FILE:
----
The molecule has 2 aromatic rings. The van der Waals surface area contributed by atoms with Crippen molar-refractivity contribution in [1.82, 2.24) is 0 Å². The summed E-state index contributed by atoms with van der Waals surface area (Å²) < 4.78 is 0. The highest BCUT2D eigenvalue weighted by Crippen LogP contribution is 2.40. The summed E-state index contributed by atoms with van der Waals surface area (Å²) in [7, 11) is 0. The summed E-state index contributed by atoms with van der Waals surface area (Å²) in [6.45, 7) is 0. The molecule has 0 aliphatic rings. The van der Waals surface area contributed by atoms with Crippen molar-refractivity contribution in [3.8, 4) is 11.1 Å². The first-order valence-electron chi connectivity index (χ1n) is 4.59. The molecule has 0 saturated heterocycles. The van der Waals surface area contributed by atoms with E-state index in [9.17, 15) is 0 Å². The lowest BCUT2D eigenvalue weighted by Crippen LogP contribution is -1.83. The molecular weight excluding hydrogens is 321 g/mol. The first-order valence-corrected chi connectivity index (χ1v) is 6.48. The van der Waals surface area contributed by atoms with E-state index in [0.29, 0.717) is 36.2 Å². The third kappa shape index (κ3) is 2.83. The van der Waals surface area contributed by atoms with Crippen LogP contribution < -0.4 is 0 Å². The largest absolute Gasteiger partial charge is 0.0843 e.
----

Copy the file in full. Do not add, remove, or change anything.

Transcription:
The molecule has 2 aromatic rings. The van der Waals surface area contributed by atoms with Crippen molar-refractivity contribution in [1.82, 2.24) is 0 Å². The summed E-state index contributed by atoms with van der Waals surface area (Å²) < 4.78 is 0. The highest BCUT2D eigenvalue weighted by Crippen LogP contribution is 2.40. The summed E-state index contributed by atoms with van der Waals surface area (Å²) in [7, 11) is 0. The summed E-state index contributed by atoms with van der Waals surface area (Å²) in [6.45, 7) is 0. The molecule has 0 aliphatic rings. The van der Waals surface area contributed by atoms with Crippen molar-refractivity contribution in [3.8, 4) is 11.1 Å². The first-order valence-electron chi connectivity index (χ1n) is 4.59. The molecule has 0 saturated heterocycles. The van der Waals surface area contributed by atoms with E-state index in [9.17, 15) is 0 Å². The lowest BCUT2D eigenvalue weighted by Crippen LogP contribution is -1.83. The molecular weight excluding hydrogens is 321 g/mol. The first-order valence-corrected chi connectivity index (χ1v) is 6.48. The van der Waals surface area contributed by atoms with E-state index in [0.29, 0.717) is 36.2 Å². The third kappa shape index (κ3) is 2.83. The van der Waals surface area contributed by atoms with Crippen LogP contribution < -0.4 is 0 Å². The largest absolute Gasteiger partial charge is 0.0843 e.